Close
Menu

Sharing is Caring

Share on facebook
Share on google
Share on twitter
Share on whatsapp
Share on email
Share on print

The consort of SrT Krishna Radha is one of the most popular fig­ures in Hindu mythology and is even understood by some to be a manifes­tation of the Supreme. Radha has many personas and a complex myth­ology. Radha is the young, innocent maiden coming into the forest at night in response to Krishna’s magi­cal flute. Radha is the favorite wife of Krishna (an incarnation of Vishnu) from his many wives among the cowherds of Vrindavana (Gokula).
And Radha is the wife of Adhiratha (or Kalavati) and the foster mother of Karna (the divine son of Kunti and Surya). Which of Radha’s many faces appears in a story is said to be caused by the listener to her myths—she takes the aspects of the listeners’ own Radha, gopi and favorite of Krishna (TRIP) maya and is born from their projec-
tions—carnal for the carnally minded, innocent as a virgin for the pure, and so on.
Radha began to emerge toward the end of the epic period. Songs to Radha may have come from a cow-herding community in northern India, the Abhirs. And it was poetry and song, not mythology per se, that fueled her amazing rise to supreme importance in Hindu mythology. Although some poems and songs extolled her as a shy maiden, most presupposed that she was married. As her association with Krishna grew, Vaishnava theologians accounted for the fact that she belonged to another man (parakiya) in several ways: Radha was the incarnation of Lakshmi; Radha, like Krishna’s other lovers, was eternally mar­ried to him, incarnating in this lifetime to be near him.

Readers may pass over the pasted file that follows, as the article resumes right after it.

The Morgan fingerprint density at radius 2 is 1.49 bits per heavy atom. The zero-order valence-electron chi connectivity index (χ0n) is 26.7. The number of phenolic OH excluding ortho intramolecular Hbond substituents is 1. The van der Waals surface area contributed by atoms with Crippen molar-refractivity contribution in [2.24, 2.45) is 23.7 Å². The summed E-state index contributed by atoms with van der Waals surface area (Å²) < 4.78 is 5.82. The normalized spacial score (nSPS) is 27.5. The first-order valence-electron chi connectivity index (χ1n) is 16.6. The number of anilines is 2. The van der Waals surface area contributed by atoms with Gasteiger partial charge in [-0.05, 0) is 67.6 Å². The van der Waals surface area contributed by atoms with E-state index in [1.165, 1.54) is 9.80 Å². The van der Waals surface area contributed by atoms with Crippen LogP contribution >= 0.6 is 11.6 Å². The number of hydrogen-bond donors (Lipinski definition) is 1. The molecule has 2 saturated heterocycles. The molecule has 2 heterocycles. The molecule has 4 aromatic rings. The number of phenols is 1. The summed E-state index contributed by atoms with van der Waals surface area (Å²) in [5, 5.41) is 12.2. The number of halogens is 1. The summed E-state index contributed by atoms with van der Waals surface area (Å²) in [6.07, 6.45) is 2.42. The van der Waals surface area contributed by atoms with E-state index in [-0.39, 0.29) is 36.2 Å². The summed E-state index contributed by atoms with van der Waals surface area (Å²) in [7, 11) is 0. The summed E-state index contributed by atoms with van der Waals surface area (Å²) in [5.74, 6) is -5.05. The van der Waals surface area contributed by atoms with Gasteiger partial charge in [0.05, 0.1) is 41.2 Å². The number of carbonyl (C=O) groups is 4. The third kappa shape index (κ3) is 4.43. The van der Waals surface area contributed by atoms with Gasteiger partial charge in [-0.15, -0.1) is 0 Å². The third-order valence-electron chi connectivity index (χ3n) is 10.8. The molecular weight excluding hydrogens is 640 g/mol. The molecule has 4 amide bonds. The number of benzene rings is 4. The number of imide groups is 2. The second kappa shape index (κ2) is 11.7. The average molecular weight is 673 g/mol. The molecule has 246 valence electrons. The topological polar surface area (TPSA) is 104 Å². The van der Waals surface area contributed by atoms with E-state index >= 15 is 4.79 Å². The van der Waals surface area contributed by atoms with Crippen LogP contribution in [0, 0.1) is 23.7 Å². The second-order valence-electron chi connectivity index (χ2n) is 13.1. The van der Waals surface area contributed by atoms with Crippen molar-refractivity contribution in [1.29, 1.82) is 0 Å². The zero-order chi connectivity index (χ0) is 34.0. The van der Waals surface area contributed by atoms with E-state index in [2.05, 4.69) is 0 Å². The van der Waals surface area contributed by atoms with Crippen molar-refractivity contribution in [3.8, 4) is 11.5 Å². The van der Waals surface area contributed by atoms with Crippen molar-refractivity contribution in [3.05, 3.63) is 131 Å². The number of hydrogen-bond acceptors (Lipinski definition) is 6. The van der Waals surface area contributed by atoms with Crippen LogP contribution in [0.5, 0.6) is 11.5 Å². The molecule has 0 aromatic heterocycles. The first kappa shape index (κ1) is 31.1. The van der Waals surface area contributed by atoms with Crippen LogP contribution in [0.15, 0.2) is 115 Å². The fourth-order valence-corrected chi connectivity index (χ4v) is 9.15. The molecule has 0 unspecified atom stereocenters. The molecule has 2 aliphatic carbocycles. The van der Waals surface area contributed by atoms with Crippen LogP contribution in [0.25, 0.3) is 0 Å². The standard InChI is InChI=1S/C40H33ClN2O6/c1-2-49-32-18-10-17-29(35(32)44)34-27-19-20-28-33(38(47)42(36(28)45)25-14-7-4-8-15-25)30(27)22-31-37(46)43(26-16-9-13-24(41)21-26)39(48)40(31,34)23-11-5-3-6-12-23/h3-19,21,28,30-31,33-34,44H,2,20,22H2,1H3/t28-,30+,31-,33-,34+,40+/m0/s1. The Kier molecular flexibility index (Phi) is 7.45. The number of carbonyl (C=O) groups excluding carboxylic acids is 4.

Radha could be seen in some myths as the personification of loving devotion to the Supreme (prema bhakti). However, Radha also began to appropriate the characteristics and attributes of Lakshmi and even Durga: power (shakti), nature (prakriti), creation (maya). Radha assumed the role of Lakshmi, wife of Vishnu, as the intercessor between God (appearing as Krishna) and humanity.
In spite of all her religious importance, however, Radha’s complete surren­der to love of Krishna in every mood, rehearsed constantly for each generation in songs, plays, art, and now films, has made her stories eternal.